Note that devising the simpler model with fewer features relied on security experts’ opinion on which indicator types  are most valuable in correlating different samples.

 

Model Selection

The goal is to decide which model, the simple or the complex one, has better capabilities in predicting the RAT family. To do that we will split the data into a test and a training dataset. The size of the training dataset is 15,000 samples randomly chosen from the 200,000-sample dataset. The test dataset is of size 5,000. We perform 10-Fold Cross Validation (CV) over the training dataset for both the simple and complex model and obtain the following results in terms of the misclassification error rate (mispredicting RAT A when the true RAT is B).

 

• Simple Model: is varied from 0.5 to 1.5 and the average CV misclassification error rate obtained is 0.07% .

• Complex Model: is varied from 0.5 to 1.5 and the average CV misclassification error rate obtained is 0.13% .

 

The lower CV for the simpler model is hinting to us that correlations coming from the subset of indicator types SHA1, CAMPAIGN, URL, IP, IMPHASH_MD5, MUTEX, SHA256, and MD5 are more valuable than having the complete set of indicator types in our model. Now, let’s look at the test error rate to determine how both of these models generalize when dealing with unseen data.

 

Test prediction errors

We will compute the test results for the model with regularization =1:

 

Simple Model: the test misclassification error was 0.12% where the model mispredicted 6 samples out of the 5,000 samples in the test dataset. Below, we show the misclassified samples:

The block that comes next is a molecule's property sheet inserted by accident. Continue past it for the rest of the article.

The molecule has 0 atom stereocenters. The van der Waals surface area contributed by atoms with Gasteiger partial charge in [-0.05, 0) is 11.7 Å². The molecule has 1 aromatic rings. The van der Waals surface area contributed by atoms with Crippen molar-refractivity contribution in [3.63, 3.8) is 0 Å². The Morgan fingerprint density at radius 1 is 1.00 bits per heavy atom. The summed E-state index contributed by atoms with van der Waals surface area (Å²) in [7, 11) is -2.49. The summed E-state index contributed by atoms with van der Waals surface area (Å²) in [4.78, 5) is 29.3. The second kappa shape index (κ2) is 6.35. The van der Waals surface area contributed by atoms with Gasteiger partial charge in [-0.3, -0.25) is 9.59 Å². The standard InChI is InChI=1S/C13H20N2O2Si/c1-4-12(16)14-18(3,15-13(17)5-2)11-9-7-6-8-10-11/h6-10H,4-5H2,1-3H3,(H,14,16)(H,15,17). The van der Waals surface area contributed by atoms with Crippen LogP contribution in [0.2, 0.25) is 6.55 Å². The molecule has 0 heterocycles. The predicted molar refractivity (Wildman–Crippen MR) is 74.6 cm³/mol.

Predicted RAT: LuxNet with probability (w.p.). 49.9410463689, True RAT: NanoCore

Predicted RAT: NanoCore w.p. 50.4084835459, True RAT: njRat

Predicted RAT: njRat w.p. 10.1316077237, True RAT: SmallNet

Predicted RAT: DarkComet w.p. 16.7329389289, True RAT: sakula

Predicted RAT: DarkComet w.p. 16.7329389289, True RAT: sakula

Predicted RAT: DarkComet w.p. 16.7329389289, True RAT: Gootkit

 

Complex Model: the test misclassification error was 0.2%. This basically means that the model mispredicted 10 samples out of the 5,000 samples in the test dataset. Below, we show the misclassified samples:

Predicted RAT: NanoCore w.p. 31.0054752792, True RAT: VirusRat

Predicted RAT: njRat w.p. 3.29093799649, True RAT: sakula

Predicted RAT: njRat w.p. 3.29093799649, True RAT: Gootkit

Predicted RAT: DarkComet w.p. 47.4328208435, True RAT: PoisonIvy

Predicted RAT: DarkComet w.p. 52.4183094918, True RAT: njRat

Predicted RAT: NanoCore w.p. 63.5635649383, True RAT: njRat

Predicted RAT: njRat w.p. 12.792934929, True RAT: SmallNet

Predicted RAT: LuxNet w.p. 46.4253343922, True RAT: NanoCore

Predicted RAT: CyberGate w.p. 91.0936173985, True RAT: Xtreme

Predicted RAT: njRat w.p. 3.29093799649, True RAT: sakula

 

Again, the simple model “beats” the complex one in terms of accuracy as it gets a lower test error misclassification rate.

 

Conclusion

We see that both models, simple and complex, using Logistic Regression with =1achieve very accurate results. Since the simpler model is faster and easier to use on production, we decide to chose the simple one. An interesting conclusion obtained from this model is that the intuition of security experts passes the statistical test. Indeed, the correlation information coming from a subset of “more important” indicator types (Simple Model) had higher predictive capabilities than a much larger number of indicator types correlations (Complex Model).